While commuting Highway 305 on Bainbridge Island most drivers are probably unaware that some of the highway parallels a trail located in a park with the biggest ledum bog in the state. Or that some of the land in the park was once a dairy farm owned by the founder of Port Madison on Bainbridge. Or that the park gate features a rat sculpture.
Meigs Park consists of 120 acres of preserved land, some acquired by the Bainbridge Parks Department and Bainbridge Island Land Trust in 1992 and some under a joint agreement with the Parks Department and City of Bainbridge. Most of the park isn’t accessible because of the fragile nature of the ledum bog but there is a maintained public trail that runs parallel to Highway 305 and a parking area at the corner of Koura Rd. and the highway.
Ledum is a plant whose leaves are used to make Bog Tea. Also known as Indian Tea and the Indian Tea Plant, ledum was used first by local Native American tribes as both tea and for medicine to cure inflammation. The last owner of the property considered building a spa featuring the bog’s water.
Before the land was owned by the parks department and city it was a dairy farm owned by the descendants of George Anson Meigs who built the Port Madison sawmill and founded the community that now exists there. In addition to his Port Madison waterfront holdings, Meigs, began the dairy farm which operated until 1950.
The trail has remnants of its use as a farm. Just off the trail is the ruined shell of an old trailer.
The gate that used to divide the park from the Meigs property is still there along with its decorative and inexplicable rat eating a piece of cheese.
Tomorrow I exchange homes and cars with a fellow traveler. A perfect stranger though she and I have been regularly communicating to finalize details. She and her two sisters will be doing exploration Kitsap from my home while I do exploration Florida from her’s. It’s one of the many strategies I use to travel far and cheaply – I exchange homes using Homelink, one of several reputable home exchange websites.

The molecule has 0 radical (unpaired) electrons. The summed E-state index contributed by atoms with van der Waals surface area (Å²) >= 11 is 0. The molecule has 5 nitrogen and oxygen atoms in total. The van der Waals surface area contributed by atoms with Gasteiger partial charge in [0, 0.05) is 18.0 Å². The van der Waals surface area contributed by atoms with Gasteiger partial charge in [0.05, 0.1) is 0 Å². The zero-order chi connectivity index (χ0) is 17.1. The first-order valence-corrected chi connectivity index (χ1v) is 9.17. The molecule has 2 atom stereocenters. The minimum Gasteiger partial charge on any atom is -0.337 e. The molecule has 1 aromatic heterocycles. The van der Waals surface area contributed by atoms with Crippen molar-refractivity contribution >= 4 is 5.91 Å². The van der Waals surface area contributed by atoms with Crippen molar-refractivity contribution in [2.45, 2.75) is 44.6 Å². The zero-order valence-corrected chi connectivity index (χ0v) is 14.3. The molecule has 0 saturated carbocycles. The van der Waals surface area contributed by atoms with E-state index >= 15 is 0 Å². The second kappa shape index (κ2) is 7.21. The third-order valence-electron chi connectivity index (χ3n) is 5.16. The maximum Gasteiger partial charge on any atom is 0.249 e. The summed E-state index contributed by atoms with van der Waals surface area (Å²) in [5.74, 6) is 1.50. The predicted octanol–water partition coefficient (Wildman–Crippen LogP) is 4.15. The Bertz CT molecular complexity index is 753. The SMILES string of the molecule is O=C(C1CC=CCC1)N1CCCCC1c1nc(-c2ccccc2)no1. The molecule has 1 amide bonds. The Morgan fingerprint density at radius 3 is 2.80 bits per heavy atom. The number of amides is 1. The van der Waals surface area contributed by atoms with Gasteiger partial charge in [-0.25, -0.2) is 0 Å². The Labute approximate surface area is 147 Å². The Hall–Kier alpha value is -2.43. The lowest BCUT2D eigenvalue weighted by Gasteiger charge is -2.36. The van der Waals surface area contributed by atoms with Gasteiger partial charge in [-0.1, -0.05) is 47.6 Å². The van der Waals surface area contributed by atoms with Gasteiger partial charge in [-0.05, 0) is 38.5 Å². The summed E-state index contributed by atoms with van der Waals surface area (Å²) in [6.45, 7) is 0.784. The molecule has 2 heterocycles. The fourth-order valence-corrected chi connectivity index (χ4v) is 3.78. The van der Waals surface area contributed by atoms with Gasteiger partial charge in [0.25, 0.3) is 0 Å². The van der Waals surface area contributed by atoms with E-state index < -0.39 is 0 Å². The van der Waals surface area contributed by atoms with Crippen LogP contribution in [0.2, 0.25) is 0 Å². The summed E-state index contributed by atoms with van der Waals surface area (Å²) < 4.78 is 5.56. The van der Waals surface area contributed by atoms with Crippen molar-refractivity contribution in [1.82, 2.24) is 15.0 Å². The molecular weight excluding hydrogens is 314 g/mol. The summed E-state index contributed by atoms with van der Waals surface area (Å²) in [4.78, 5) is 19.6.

It’s a great way to become part of a community instead of passing through as a tourist in a nameless hotel. I save money by not paying for accommodations and by cooking in rather than eating out all the time.
Some home exchanges take me to places I intended to travel as part of a trip such as the Loire Valley of France in 2015. While there I stayed in a charming 300 year old home in a tiny village that was also the location of one of France’s premier lyceums (exclusive private boarding schools). The home owners, publishers and authors from England, were there living in their home on the property during my stay.
Three traveling friends joined me during this home exchange and we did what any visitor to the Loire Valley does: toured the valley’s many beautiful chateaus, sampled its famous wines and ate at its Michelin star restaurants.
Sometimes a home exchange takes me to places I hadn’t planned on traveling. While planning my 2015 trip to France and Germany I was contacted by a family in Solothurn, Switzerland interested in doing an exchange that timed perfectly with my trip. I had to look Solothurn up on the map. Their darling Swiss home was near a medieval town in the Jura Mountains near the French border; a train trip on the precise and comfortable French and Swiss rail systems.
I’d never been to Switzerland and the Jura Mountain hiking trails were every bit as Heidi and Sound of Music stunning as I hoped they would be.
The visitors who want to exchange homes with me have wanted to see the Olympic Mountains, downtown Seattle and Victoria. I live in a convenient place to see all three. I leave them a basket of tourist brochures about all of those places and a binder of information about Poulsbo where I live. It never fails. Poulsbo and the rest of Kitsap County are too darn charming; too varied and too beautiful to leave. They begin exploring and suddenly Victoria and Seattle are not the draw they anticipated. Their bucket list becomes less important. It’s usually the same with me. I become enchanted by their neighborhoods, their towns and their hiking trails. A home exchange becomes a small town cultural exchange.